Big League Luxury
RSSC Explorer will leave clients wanting more... of the same

by Vanessa Lee

Regent Seven Seas Explorer

Explorer Deck

Compass Rose  

RSSC Explorer suite

I wrote an admittedly effusive article 2 wk. ago about the stunning, glamorous and glorious Regent Seven Seas Explorer which, in my mind is likely THE most beautiful ship sailing in the world today. If you missed it (I hope not) please take time to read that article as I believe it will help provide insight into the ship herself, but more importantly where RSSC is going, how they are defining their brand and, ultimately, why your high-end, top of class clients will want to sail this ship and what they can expect.

Of course she's beautiful; but she's more than that. She's a statement and she's an indicator of what luxury cruise and hotel guests are seeking‎ - what they want, why they want it and, ultimately how you can ride the wave to more sales, increased revenue and higher commissions. And have your highly valued guests come back from their cruise experience wanting more - a whole lot more of the same.

We need cruise lines to build this kind of ship with an inordinate eye to detail and with luxury abounding at every corner. ‎Ships that are sexy, smart, tactile and which provide a remarkable, seamlessly effortless and marvellous vacation to savvy customers who know what they want and will not accept less - and nor should they. 

First of all this is quite a large ship at 56,000 tons but only carries 750 very pampered guests. And this is one of the keys - there are 552 crew and staff catering to the needs of those guests which is a formidable ratio for service happiness. The suites are large and so are their verandas with room for dining and sunning.

I have waxed lyrically about the sumptuous décor and the exquisite fixtures already, along with the Versace china and beautiful crystal chandeliers. So enough of that – the key is that this ship is breathtaking, time and time again. As your guests embark I guarantee you, that their breath will be taken away and the air will be filled with many “oohs and aahs”.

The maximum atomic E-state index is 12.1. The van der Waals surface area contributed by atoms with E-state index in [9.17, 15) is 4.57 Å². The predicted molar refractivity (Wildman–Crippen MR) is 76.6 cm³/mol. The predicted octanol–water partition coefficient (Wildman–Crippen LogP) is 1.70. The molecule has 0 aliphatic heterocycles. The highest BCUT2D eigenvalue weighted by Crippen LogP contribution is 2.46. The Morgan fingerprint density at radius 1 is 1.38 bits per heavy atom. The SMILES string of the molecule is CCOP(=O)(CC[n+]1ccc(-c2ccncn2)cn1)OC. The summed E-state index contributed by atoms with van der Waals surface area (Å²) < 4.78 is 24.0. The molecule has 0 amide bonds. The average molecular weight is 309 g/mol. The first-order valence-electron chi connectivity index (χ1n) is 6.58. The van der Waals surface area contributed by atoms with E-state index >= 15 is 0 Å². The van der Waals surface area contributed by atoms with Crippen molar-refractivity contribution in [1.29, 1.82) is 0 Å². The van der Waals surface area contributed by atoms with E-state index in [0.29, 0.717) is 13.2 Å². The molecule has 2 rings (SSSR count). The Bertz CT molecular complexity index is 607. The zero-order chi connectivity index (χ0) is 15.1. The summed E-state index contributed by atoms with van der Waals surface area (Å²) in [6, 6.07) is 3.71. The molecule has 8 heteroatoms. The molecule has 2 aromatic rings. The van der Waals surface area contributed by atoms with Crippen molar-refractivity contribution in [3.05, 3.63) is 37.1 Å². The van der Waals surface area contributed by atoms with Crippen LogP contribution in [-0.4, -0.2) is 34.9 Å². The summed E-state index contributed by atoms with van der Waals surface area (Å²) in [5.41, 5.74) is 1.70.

The designers of the ship have said on several occasions that their mandate to deliver “the most luxurious ship in the world” was a lofty one but they have achieved it and indeed surpassed it. And what is also important is that the design and execution had “to anticipate the needs and wants of the guest”. I can tell you that this has occurred. And several members of the 3 design teams stated to me more than once that, “ the sky was the limit in choosing details and being able to express our design plans”. Silverleaf in the ceilings comes to mind for me when I recall that, as do the hand-crafted crystal droplets in some of the chandeliers - each hand-blown, one by one. Equally the goal was, “to bring back luxe to travel as in the 20’s and 30’s”. That era was also a source of inspiration for some of the public spaces.

As Frank Del Rio stated, “This is the 1st new RSSC ship in 13 years so I knew it had to be the best”. And also that, “ our intended audience are upscale, mature people throughout the world”.  He also mentioned that Michelin won’t rate cruise cuisine but if they did he feels confident that RSSC would win a Michelin star (and perhaps more than one – my words) and he has given himself a mandate to try and change that. And well he might! 

Further to the cuisine, it was pointed out to us that each restaurant has a different concept and design, which one would expect, but that also the staff in each have different uniforms, each chef is different and each restaurant also has its own galley. And you may have also read that the chefs earn more than the Captain – a quote I love.  And naturally then each restaurant gives guests a unique experience. Another point which affirms some of the detail on the Explorer is that overall there are 85 uniforms for staff on this ship – and staff are all engaged and smiling and attentive and ever-present.

Del Rio wants to build a brand – not one ship at a time - and a brand has to have equivalents so each ship must assimilate to some degree. Interesting point and one I agree with.  Note their plans for refurbishment of the existing fleet and when I toured the newly “fluffed and buffed” Navigator in the Med several weeks ago, I have to say that they have done a very fine job.

Another point from Del Rio –“the world is getting richer and the farm team is the contemporary and premium products and they will graduate to the big leagues” – which is where RSSC sits in the Luxury category of course. He also states that RSSC is a couples cruise with an average net worth of USD 2 million per couple and that less than 4% of guests on RSSC and sister company, Oceania cross-pollinate. Something else I found to be of interest.  

So there you have it – a little more depth about Regent Seven Seas Cruises and the Explorer and some insight into the thinking of their corporate leader and the kind of guests that are being attracted to the brand. 





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